In Sheree's opinion relationships have a unique capacity to bring to the surface anything that is most unlike love.
Sheree and Somatic Rehabilitation help couples identify and work usefully with difficulties and challenges.
All relationships need a little help
Sheree sees this from both a personal and a professional point of view - her experience suggests that relationships are powerful catalysts for individual growth and change.
She notes that we seem to learn about love most usefully from within a relationship, and not before we have encountered the problems and challenges that can cause relationships to flounder.
How can Sheree help yours?
With this in mind, Sheree uses mindfulness and Hakomi Mindful Somatic Psychotherapy to explore what is occurring in the present moment: we observe what is happening between partners and for each partner individually.
This gentle, yet powerful process of self-discovery, is designed to facilitate awareness about what is going on in the relationship. Ultimately, this can lead to greater intimacy for both partners.
This process goes beyond insight and into action: working in mindful awareness with what is occurring now can be a powerful catalyst for change.
Raising the issues
Couple differences tend to arise around needs, vulnerability and self-protection. Becoming aware of how these create patterns of relating and observing how this rolls out in the present moment, can provide us with useful information about our self and the other.
Finding pathways ahead
As we begin to use this information, we build our capacity for sharing and understanding, strengthening our relationships, expanding our ideas about who we are, and potentially creating greater intimacy for ourselves and another.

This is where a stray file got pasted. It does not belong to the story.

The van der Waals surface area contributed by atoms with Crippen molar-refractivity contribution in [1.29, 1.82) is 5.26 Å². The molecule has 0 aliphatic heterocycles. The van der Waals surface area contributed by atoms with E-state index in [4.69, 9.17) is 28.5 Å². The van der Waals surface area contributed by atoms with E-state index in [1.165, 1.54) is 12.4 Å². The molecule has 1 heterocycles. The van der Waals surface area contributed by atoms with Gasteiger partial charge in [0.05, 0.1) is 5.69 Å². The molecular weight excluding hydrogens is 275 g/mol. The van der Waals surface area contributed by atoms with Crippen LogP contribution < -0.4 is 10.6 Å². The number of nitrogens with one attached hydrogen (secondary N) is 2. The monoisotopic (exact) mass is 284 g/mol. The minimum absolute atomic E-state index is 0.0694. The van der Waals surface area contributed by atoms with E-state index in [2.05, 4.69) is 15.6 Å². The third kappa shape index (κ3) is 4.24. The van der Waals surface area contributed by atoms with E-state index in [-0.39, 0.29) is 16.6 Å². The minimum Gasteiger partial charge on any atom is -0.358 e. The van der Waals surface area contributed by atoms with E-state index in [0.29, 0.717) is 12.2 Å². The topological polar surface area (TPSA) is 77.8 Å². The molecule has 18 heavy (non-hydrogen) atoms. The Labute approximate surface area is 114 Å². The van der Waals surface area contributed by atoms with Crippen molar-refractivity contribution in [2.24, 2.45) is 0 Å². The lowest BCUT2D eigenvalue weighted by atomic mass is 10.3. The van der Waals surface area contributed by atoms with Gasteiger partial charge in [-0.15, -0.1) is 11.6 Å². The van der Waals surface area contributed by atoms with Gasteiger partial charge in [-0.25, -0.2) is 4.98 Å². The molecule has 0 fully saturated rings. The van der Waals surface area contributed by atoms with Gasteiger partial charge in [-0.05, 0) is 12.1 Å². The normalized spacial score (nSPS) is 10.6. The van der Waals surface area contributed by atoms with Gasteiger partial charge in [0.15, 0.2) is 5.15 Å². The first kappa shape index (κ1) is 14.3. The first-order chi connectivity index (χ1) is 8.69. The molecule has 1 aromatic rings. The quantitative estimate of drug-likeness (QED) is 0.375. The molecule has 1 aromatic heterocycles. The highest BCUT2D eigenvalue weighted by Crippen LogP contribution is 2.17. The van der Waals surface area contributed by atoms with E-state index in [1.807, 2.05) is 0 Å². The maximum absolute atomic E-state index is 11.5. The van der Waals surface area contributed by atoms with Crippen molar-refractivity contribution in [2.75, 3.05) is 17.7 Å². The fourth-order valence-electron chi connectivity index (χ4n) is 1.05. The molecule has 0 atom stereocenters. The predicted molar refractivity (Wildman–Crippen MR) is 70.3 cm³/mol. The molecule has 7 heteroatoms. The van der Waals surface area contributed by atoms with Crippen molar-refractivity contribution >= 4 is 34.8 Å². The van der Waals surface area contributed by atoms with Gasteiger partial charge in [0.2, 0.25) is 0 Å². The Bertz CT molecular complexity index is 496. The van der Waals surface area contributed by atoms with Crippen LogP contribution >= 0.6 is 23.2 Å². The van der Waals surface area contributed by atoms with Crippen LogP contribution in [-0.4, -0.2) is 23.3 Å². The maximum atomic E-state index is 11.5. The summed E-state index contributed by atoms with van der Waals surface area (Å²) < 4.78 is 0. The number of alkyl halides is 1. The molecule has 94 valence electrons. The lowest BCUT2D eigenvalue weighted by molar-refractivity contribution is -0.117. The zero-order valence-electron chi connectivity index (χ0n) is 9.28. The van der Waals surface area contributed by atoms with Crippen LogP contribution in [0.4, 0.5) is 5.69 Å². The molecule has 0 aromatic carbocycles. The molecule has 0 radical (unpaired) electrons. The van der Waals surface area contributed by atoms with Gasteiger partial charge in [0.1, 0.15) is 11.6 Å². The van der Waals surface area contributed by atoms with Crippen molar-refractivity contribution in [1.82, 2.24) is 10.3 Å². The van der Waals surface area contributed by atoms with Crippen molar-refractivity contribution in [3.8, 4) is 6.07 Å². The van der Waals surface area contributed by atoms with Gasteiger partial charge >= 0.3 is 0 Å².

We are whole human beings: being able to bring more of ourselves into our connection with others potentially allows us both to deepen, and to flourish together.
Our scientifically grounded approach
Authors Lewis, Amini and Lannon in their book 'A General Theory of Love' write:
“From birth to death, love is not just the focus of human experience but also the life force of the mind, determining our moods, stabilising our bodily rhythms, and changing the structure of our brains.”
This view best sums up Sheree's approach to understanding, working with and being in relationship: the neuro-biological processes involved in attachment and behaviour play a much bigger role in what we create together as a couple, than what we realise.
Understanding how this combines within family systems and impacts human developmental processes, is vital to create understanding and compassion. In Sheree's opinion, this is what love and relationships are all about.